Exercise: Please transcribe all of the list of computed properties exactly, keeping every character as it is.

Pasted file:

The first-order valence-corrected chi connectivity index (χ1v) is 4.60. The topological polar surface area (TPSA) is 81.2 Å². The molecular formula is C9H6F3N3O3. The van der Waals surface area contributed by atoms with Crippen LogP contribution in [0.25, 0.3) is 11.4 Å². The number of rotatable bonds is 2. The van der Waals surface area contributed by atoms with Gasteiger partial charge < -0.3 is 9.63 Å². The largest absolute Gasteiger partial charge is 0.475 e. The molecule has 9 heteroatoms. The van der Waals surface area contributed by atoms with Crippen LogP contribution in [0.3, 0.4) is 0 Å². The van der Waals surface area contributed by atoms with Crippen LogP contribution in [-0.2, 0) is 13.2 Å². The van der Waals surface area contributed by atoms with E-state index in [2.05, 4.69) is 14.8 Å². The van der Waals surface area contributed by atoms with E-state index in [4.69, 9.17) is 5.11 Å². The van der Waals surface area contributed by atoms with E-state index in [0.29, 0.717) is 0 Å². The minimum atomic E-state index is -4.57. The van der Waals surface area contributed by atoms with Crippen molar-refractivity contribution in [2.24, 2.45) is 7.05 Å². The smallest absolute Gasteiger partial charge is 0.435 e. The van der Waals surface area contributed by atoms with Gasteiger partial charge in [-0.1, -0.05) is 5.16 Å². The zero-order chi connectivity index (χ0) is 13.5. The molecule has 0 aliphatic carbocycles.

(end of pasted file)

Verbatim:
The first-order valence-corrected chi connectivity index (χ1v) is 4.60. The topological polar surface area (TPSA) is 81.2 Å². The molecular formula is C9H6F3N3O3. The van der Waals surface area contributed by atoms with Crippen LogP contribution in [0.25, 0.3) is 11.4 Å². The number of rotatable bonds is 2. The van der Waals surface area contributed by atoms with Gasteiger partial charge < -0.3 is 9.63 Å². The largest absolute Gasteiger partial charge is 0.475 e. The molecule has 9 heteroatoms. The van der Waals surface area contributed by atoms with Crippen LogP contribution in [0.3, 0.4) is 0 Å². The van der Waals surface area contributed by atoms with Crippen LogP contribution in [-0.2, 0) is 13.2 Å². The van der Waals surface area contributed by atoms with E-state index in [2.05, 4.69) is 14.8 Å². The van der Waals surface area contributed by atoms with E-state index in [4.69, 9.17) is 5.11 Å². The van der Waals surface area contributed by atoms with E-state index in [0.29, 0.717) is 0 Å². The minimum atomic E-state index is -4.57. The van der Waals surface area contributed by atoms with Crippen molar-refractivity contribution in [2.24, 2.45) is 7.05 Å². The smallest absolute Gasteiger partial charge is 0.435 e. The van der Waals surface area contributed by atoms with Gasteiger partial charge in [-0.1, -0.05) is 5.16 Å². The zero-order chi connectivity index (χ0) is 13.5. The molecule has 0 aliphatic carbocycles.